— John Bertrand Lott, Professor of Greek and Roman Studies on the Matthew Vassar, Jr. Chair and Chair of Greek and Roman Studies
Then and Now: The Memory and Memorial of a Roman Girl
Thank you President Hill for the invitation to speak. I want to add my own welcome to everyone here, students, staff, administrators, parents, visitors, and faculty. My faculty colleagues have already put up with me talking in front of them more than any reasonable person could be expected to endure over the past two years; A special welcome to my friends in Greek and Roman Studies, past and present. Also, to my family, Jane, Amelia—Vassar Class of 15—and Rowan—It is a very special punishment for a teenage boy to listen to his father speak in public. Welcome finally the class of 2019 and to the senior class of 2016.
It is very hot here today, even for those of you not draped in polyester and velvet. It is supposed to cool off with rain tomorrow. I don’t want to suggest a causal relationship between my talk and an improvement in the weather, but there it is.
The title of my talk today is “Then and Now” which I have borrowed from the introductory course in Greek and Roman Studies. That class aims to introduce students to the Classical cultures of Greece and Rome by emphasizing the interconnections between past and present, then and now. To paraphrase my colleagues, it asks: “What does studying the past help you notice about the present and what does studying the present make you wonder about the past?”
The subtitle of my talk is, “Memory and Memorial of a Roman Girl.” This refers to an object I have brought today. It is a marble plaque, mostly rectangular, about 20 by 40 centimeters. There is writing on it—carved into it. Roman historians call objects like this one “inscriptions.” Inscriptions can be briefly defined as “writing on a durable surface usually for display in a public setting as part of a larger monumental or social context.” The study of such inscriptions is called epigraphy.
The inscription I have brought today was/is a commemorative marker, a memorial, a tombstone for a girl, Annia Urbica, who lived at Rome sometime in the first two centuries of the Common Era, almost 2000 years ago. The simple and short text reads: “D(is) M(anibus) Anniae Urbicae—to the Divine Shades of Annia Urbica. She lived for 2 years, 4 months, 14 days.” I hope you will all take the time to look at it on the way out; the museum has generously arranged for it to be brought here today. It is Annia’s memory and memorial, then and now, that is the topic of my talk today. But first, I will offer a few more comments about Roman inscriptions to set the stage:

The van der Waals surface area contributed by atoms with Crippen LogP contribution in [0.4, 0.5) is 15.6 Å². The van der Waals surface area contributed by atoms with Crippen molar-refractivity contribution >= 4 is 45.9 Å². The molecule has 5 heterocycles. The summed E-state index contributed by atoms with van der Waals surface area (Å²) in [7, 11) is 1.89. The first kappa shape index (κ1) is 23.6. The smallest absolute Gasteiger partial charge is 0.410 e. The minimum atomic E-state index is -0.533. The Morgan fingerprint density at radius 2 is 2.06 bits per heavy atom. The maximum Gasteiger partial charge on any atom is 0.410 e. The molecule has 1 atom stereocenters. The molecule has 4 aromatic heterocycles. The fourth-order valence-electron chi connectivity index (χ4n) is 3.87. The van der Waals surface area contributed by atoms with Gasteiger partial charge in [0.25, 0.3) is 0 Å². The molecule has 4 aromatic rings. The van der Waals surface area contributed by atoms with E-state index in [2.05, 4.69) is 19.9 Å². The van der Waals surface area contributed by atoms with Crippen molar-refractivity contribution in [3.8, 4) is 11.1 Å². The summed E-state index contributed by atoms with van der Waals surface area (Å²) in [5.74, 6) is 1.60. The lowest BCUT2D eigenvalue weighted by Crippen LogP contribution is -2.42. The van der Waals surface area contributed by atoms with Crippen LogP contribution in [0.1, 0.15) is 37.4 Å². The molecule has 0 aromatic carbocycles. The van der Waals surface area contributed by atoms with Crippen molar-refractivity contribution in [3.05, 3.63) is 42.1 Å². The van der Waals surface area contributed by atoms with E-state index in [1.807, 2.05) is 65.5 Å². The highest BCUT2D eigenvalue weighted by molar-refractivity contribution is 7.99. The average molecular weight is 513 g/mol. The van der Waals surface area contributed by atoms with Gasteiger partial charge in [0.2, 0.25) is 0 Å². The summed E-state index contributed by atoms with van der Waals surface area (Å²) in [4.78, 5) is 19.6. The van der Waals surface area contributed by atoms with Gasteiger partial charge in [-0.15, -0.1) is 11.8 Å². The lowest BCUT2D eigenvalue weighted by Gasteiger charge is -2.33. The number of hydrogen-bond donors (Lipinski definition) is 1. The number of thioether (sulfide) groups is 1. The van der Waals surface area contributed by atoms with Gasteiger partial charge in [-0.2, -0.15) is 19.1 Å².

The act of writing texts on stone for display was a peculiar characteristic of Roman culture that modern scholars call the “Roman epigraphic habit.” It was so closely associated with Romans that we look to the adoption and spread of this “habit” as an indicator of the nature and degree of Roman influence, power, and culture at different times, in different places. Inscriptions can serve this purpose, in part, because they are durable. Survival to the “now” is a permanent distorting lens through which we always view the “then.”
It is challenging to study inscriptions: they are physical objects that were part of larger architectural or spatial contexts, often lost, they are cultural objects, encumbered with issues of class, gender, and identity that pervaded Roman society; they are written texts, in Latin. Normally, we investigate material objects with the tools of the art historian and archaeologist; we investigate written texts with the tools of the literary scholar, the philologist, the historian, and the textual critic. Studying inscriptions is thus an example of the kind of interdisciplinary work that we value here at Vassar and that is always required to investigate Classical antiquity.
Roughly one million inscriptions from Roman antiquity are known today. Of these, fifteen are here at the college. The memorial for Annia is one of these. I should probably get to it now.
Let me read the inscription again: “To the Divine Shades of Annia Urbica. She lived for 2 years, 4 months, 14 days.”
When young Annia Urbica died, her parents went to a workshop that produced grave markers like this one, probably located outside a city gate, near where they had already purchased a burial plot. They picked out a prepared stone—paid a little extra to get the one with the altar shape on the top—and provided a text. It was not a luxury product—it certainly was not made to be a museum piece. You may notice that we have it in a museum and wonder, how and why does our understanding of the piece “now” differ from that “then”?
The text is a pretty conventional Roman epitaph, but it does tell us a lot about Annia. The counting out of life to the day emphasizes the special grief of parents mourning a child, but the commemoration of young children in funeral epigraphy at this period was very uncommon. It is found mostly at Rome itself, on tombstones erected by a single group of residents: freed slaves or their immediate descendants, only one or two generations out of servitude. That is, Annia’s stone is part of the special epigraphic habit of a group of people who had been relocated to the capital, not by choice but as slaves from all over the Roman world, but who then had gained their freedom.